Wait. Who's really earnest anymore?
According to my good friends Merriam and Webster:
Earnest -- A serious and intent mental state
So...I guess everyone. Everyone being all writer-folks. Unless you're those bubbly, giddy writer-types who jot down magical things as easy as they sneeze. Then you probably spend less time being earnest, more time being pelted with things BY earnest writer-folks.
What was my post about? Oh yeah:
It's taken a few years, a lot of personal revelations, a dash of terror, a smidgen of heartache (woa, smidgen is recognized as a word! Another personal revelation...), and a healthy dose of confounded-ness for me to get to a place where I can begin piecing together some semblance of a personal philosophy. You know, an outlook on life. My hakuna matata. Me manifesto. A compendium of all my beliefs.
I know. Heavy stuff.
But, like most aspects of life, I've found that it only takes looking at writing to really see what I believe. Because everything I need to believe, I have come to believe through the writing world. And one of the most important things I've come to learn (and am still in the process of perfecting, mind you) is the ability and dire importance to let myself feel.
Earnestness, anger, jealousy, rage, sorrow, depression, guilt -- you name it. It happens. It happens a LOT. It happens when people get kick-ass deals and I'm still floating in submission land (Pirates are notorious for having SHORT FUSES. Someone buy them SOON or they will attack the publishing industry with their steamboats and water nymphs and crocpeople and I won't be able to do a THING about it). It happens when one of my awesome friends sends me a KILLER manuscript and I grovel in my perpetual inability to commit to any story long enough to even DEVELOP a manuscript, yet alone a killer one. It happens when I end another week without having done any of the research I'd intended to do, and see an entire 7 days I could've used to get that much farther ahead with any of my could-be-awesome ideas.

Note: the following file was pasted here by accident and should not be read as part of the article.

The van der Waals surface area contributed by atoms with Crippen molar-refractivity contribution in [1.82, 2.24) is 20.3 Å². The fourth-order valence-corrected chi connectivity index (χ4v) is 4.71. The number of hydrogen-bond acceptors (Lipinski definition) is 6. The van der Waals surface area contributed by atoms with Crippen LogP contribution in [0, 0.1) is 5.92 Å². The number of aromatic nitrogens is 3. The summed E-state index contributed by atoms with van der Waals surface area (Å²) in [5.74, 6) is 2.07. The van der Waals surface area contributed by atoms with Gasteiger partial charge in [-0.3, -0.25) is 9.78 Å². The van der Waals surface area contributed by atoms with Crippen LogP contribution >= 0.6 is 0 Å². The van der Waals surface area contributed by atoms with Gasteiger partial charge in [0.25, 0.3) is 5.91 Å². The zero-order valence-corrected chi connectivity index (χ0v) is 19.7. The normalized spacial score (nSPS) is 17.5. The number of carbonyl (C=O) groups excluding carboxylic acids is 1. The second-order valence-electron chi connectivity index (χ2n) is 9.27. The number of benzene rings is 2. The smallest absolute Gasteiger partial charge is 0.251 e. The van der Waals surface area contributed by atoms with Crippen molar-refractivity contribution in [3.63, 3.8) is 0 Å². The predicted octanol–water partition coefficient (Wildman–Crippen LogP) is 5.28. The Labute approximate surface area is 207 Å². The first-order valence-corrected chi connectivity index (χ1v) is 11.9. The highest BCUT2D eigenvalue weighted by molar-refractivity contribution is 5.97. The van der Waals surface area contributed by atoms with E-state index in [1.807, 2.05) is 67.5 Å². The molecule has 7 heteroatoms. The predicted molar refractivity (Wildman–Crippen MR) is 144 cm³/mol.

I used to fight it. I used to feel those feelings coming on and fight them tooth and nail, violently opposed to letting myself admit I felt those things. No, I wasn't jealous. No, I wasn't angry. No, I wasn't *insert adjective here*. I wasn't I wasn't Iwasn't. I was strong and talented and capable and totally and completely in control of my future and career and feelings and I would NOT succumb to petty little emotions and see, I feel better already?
But smushing those feelings down doesn't do anyone a damn bit of good. In fact, it just makes them stronger the next time they come. And the next time. And the next. And before you know it, you're hyperventilating in the car on the way home from your "real" job because there were 5 more hours you COULD'VE spent writing, dammit, but you DIDN'T, and now you're going to go home and just make dinner and veg in front of the TV all night because you're too tired to write, and there'll go ANOTHER 5 hours...
So I tried something once. I felt a wave of jealousy rise up in me. And I -- let it. I saw it and waved to it. "Hey, I know you. You're that green thing that's been here before. How's it going?"
And you know what? It nodded at me. Brushed some dust off its coat. And took a seat in the back corner, foregoing any of its usual quiet bickering.
It's something I learned from Eat Pray Love. To embrace you, all of you, every flawed bit. We've been trained to resist bad things, to fight the good fight. But it's so much easier, so much less stressful, to just let it be. To recognize the bad stuff welling up inside of you but say "I see it. It's okay. I still love you."
So, next time you feel yourself needing to be earnest, ride it out. Unless that earnestness compels you to pelt bubbly, giddy writer-type people with blocks of Post Its. Then by all means, harness that earnestness and pelt away.